A Vodou priest who practices black magic; different from an oungan or mambo.
The supreme being; derived from the French bon Dieu, meaning "good God."
In New Orleans voodoo, the most powerful charm, which combines black and white magic.
An African-American tradition of folk magic, herbal medicine and conjuring; not related to Vodou.
In New Orleans voodoo, a charm used mostly in good, or healing, magic.
The crossroads where good and evil intersect; the sacred place where offerings are made.
A black magician who can shape-shift into an animal; a vampire who sucks blood from children.
Or "loa," the supernatural, immortal spirits who oversee different areas of the natural world and human experience. Similar to saints, humans can petition them for help.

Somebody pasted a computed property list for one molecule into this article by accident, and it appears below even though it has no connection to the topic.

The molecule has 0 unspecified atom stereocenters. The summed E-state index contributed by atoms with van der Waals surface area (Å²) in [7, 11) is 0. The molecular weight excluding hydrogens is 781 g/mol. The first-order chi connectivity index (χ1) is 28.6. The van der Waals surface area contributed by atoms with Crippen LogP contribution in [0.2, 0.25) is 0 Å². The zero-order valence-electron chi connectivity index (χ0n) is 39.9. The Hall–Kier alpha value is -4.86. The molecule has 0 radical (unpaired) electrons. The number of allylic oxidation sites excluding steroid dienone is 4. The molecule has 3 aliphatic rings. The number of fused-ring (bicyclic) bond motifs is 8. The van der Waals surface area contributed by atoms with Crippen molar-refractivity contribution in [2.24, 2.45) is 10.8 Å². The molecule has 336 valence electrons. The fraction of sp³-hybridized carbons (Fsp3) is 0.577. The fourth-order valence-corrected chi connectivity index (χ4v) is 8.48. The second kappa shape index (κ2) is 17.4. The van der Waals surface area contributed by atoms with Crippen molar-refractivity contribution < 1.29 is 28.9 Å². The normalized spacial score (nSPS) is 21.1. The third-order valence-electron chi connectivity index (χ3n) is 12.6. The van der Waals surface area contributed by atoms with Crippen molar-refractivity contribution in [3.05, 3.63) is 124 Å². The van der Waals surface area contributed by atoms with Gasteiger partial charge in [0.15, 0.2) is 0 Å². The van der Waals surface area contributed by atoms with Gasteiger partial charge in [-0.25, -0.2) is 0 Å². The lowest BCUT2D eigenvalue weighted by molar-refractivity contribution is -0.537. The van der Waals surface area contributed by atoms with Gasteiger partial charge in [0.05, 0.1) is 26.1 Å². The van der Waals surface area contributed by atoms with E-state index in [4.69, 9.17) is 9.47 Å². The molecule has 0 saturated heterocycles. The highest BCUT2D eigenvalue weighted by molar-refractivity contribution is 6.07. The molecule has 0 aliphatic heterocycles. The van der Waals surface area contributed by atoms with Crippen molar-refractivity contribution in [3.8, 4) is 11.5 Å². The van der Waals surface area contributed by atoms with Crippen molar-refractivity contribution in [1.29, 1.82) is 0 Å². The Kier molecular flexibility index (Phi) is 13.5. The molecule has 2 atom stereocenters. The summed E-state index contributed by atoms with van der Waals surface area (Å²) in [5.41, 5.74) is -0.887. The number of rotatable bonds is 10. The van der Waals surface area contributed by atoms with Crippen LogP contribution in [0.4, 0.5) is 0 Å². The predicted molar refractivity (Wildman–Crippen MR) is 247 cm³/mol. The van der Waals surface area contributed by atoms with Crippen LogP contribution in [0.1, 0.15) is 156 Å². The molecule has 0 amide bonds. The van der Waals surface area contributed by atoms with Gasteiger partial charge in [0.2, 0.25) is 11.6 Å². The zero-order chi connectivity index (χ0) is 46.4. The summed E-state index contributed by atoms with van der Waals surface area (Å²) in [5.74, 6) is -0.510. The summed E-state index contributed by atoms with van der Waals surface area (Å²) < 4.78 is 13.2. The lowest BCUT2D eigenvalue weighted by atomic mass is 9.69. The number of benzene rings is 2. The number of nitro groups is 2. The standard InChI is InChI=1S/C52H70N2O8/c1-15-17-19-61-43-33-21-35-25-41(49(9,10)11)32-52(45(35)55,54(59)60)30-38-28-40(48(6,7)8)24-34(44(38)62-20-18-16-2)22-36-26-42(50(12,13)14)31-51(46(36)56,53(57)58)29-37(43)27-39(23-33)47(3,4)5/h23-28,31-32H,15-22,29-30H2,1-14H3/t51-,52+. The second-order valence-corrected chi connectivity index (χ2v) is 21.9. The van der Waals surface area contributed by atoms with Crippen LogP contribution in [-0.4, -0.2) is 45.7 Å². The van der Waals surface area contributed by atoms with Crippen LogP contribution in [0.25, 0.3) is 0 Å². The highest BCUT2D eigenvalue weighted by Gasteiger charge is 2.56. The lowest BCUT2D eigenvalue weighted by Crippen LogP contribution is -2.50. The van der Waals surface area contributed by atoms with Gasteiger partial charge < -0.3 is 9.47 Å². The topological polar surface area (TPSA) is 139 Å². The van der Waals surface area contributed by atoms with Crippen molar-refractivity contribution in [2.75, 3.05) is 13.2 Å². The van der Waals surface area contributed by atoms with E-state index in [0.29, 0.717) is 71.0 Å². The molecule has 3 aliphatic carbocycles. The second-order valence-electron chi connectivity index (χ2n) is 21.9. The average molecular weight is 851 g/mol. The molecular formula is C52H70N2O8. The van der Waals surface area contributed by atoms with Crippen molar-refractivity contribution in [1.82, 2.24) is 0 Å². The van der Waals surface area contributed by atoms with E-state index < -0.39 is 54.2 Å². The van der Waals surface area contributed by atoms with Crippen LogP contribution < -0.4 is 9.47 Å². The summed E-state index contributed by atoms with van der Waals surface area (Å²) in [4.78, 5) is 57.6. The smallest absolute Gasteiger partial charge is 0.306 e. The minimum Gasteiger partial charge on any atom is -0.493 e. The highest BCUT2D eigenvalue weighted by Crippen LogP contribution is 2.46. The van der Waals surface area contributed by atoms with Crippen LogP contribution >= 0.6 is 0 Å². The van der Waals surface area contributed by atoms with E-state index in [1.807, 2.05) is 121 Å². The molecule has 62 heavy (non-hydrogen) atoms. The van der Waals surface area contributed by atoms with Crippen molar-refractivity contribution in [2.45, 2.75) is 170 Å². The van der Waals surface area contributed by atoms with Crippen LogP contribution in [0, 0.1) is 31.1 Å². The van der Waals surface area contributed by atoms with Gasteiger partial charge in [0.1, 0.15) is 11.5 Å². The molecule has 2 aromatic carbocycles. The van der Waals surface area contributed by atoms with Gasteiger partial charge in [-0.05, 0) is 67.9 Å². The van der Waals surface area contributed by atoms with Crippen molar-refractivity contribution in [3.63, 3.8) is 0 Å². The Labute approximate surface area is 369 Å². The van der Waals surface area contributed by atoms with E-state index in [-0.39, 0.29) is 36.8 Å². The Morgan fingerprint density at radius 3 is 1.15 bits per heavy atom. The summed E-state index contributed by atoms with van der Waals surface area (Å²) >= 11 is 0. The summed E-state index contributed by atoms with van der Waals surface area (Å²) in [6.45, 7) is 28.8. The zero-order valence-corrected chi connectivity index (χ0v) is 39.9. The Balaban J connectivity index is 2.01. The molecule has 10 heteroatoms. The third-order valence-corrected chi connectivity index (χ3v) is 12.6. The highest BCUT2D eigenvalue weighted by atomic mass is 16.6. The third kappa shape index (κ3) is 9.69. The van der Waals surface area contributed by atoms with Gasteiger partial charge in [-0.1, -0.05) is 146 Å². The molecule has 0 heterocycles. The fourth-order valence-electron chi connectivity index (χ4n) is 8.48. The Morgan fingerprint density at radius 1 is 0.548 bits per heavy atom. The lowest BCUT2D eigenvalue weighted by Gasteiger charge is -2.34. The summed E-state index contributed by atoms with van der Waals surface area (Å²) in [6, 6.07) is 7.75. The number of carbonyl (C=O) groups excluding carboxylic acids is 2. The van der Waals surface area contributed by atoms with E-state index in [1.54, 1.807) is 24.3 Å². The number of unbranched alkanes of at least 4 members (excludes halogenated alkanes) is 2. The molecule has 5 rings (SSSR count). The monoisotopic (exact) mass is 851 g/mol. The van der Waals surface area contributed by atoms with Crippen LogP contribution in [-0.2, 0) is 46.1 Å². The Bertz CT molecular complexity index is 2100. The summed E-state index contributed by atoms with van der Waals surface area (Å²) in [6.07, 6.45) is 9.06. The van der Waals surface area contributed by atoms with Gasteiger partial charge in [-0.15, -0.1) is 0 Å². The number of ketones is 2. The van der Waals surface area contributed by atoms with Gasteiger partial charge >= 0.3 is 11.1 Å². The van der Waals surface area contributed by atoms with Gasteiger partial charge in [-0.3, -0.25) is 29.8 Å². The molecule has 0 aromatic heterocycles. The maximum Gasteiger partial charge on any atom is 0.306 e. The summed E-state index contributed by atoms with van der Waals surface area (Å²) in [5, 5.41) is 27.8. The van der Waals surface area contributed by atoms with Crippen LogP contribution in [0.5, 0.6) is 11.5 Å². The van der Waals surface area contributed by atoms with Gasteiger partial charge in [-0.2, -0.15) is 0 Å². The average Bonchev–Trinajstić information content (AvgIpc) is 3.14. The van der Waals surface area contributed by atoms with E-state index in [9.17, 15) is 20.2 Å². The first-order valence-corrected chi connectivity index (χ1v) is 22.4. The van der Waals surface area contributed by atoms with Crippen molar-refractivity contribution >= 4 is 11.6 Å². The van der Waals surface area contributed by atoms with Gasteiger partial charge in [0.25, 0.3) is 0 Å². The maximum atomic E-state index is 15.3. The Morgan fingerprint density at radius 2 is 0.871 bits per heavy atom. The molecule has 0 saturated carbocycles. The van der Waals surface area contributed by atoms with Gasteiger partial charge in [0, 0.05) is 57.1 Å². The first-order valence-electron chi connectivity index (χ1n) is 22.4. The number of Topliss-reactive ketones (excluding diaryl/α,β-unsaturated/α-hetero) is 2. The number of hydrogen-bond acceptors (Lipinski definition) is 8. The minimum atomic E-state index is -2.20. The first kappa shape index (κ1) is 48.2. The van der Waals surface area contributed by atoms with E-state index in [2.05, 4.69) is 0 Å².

A fully initiated priestess of Vodou.
In New Orleans voodoo, a charm that brings to its holder a specific benefit, such as money, love or protection.
A malevolent charm used by a boko in black magic. Also spelled wanga.
A fully initiated priest of Vodou.
Papa Legba (pah-pah leg-ba):
The most powerful lwa, he guards the gateway between the material and spiritual worlds. Those wishing to communicate with other lwa first must honor him through ritual and offerings.
A body without a soul that a boko has raised from the dead to use as slave labor.
Did you know?
The voodoo doll has no role in the practice of voodoo. The custom is actually from Western European witchcraft, and the dolls were called poppets.
--"The Complete Idiot's Guide to Voodoo"